Now who can resist learning more about something like that? Certainly not us, so we’ve stolen reprinted the article and are presenting it right here:
by Maria Pop0va
“A man’s brain originally is like a little empty attic, and you have to stock it with such furniture as you choose.”
“The habit of mind which leads to a search for relationships between facts,” wrote James Webb Young in his famous 1939 5-step technique for creative problem-solving, “becomes of the highest importance in the production of ideas.” But just how does one acquire those vital cognitive customs? That’s precisely what science writer Maria Konnikova explores in Mastermind: How to Think Like Sherlock Holmes (UK; public library) — an effort to reverse-engineer Holmes’s methodology into actionable insights that help develop “habits of thought that will allow you to engage mindfully with yourself and your world as a matter of course.”
Bridging ample anecdotes from the adventures of Conan Doyle’s beloved detective with psychology studies both classic and cutting-edge, Konnikova builds a compelling case at the intersection of science and secular spiritualism, stressing the power of rigorous observation alongside a Buddhist-like, Cageian emphasis on mindfulness. She writes:
The idea of mindfulness itself is by no means a new one. As early as the end of the nineteenth century, William James, the father of modern psychology, wrote that, ‘The faculty of voluntarily bringing back a wandering attention, over and over again, is the very root of judgment, character, and will. … An education which should improve this faculty would be the education par excellence.’ That faculty, at its core, is the very essence of mindfulness. And the education that James proposes, an education in a mindful approach to life and to thought.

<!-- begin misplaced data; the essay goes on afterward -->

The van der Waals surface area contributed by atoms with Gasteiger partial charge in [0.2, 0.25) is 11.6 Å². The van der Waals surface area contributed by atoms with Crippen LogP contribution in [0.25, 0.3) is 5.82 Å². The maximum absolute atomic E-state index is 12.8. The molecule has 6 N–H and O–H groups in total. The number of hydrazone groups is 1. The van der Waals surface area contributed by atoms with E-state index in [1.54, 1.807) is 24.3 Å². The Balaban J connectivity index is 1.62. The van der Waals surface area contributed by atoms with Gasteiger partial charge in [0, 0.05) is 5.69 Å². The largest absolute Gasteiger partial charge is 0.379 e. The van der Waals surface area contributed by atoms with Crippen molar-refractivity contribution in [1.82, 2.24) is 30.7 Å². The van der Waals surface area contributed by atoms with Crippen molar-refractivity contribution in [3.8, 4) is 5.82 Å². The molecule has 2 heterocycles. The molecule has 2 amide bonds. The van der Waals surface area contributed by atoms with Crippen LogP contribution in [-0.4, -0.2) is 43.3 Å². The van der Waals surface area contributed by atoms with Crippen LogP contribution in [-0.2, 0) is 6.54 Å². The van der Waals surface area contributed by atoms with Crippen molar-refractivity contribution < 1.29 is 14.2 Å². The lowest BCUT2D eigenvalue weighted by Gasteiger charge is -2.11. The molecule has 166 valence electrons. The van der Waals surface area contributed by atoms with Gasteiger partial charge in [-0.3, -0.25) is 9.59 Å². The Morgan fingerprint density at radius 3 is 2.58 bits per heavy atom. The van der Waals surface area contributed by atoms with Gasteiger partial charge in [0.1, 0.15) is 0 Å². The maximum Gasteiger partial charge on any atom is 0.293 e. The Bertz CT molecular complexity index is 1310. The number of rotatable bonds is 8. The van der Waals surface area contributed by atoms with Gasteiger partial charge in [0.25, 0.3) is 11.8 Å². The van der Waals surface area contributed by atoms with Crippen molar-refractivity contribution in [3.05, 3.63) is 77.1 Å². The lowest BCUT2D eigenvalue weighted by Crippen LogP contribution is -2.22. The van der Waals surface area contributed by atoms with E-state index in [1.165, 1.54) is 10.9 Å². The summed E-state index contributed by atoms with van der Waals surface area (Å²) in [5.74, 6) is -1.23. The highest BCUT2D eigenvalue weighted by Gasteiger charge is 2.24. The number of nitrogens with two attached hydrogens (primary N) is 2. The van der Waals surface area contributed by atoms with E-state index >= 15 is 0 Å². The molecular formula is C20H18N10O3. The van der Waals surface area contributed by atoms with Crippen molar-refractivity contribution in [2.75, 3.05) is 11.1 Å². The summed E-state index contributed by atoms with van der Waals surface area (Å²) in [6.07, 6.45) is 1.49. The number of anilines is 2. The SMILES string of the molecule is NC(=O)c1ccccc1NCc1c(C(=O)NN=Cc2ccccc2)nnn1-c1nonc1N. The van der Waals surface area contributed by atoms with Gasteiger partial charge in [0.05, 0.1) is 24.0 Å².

In recent years, studies have shown that meditation-like thought (an exercise in the very attentional control that forms the center of mindfulness), for as little as fifteen minutes a day, can shift frontal brain activity toward a pattern that has been associated with more positive and more approach-oriented emotional states, and that looking at scenes of nature, for even a short while, can help us become more insightful, more creative, and more productive. We also know, more definitively than we ever have, that our brains are not built for multitasking — something that precludes mindfulness altogether. When we are forced to do multiple things at once, not only do we perform worse on all of them but our memory decreases and our general wellbeing suffers a palpable hit.
But for Sherlock Holmes, mindful presence is just a first step. It’s a means to a far larger, far more practical and practically gratifying goal. Holmes provides precisely what William James had prescribed: an education in improving our faculty of mindful thought and in using it in order to accomplish more, think better, and decide more optimally. In its broadest application, it is a means for improving overall decision making and judgment ability, starting from the most basic building block of your own mind….
He’ll tell you his side of the story after the pic. But ours is that he’s looking for Stephen Moffett.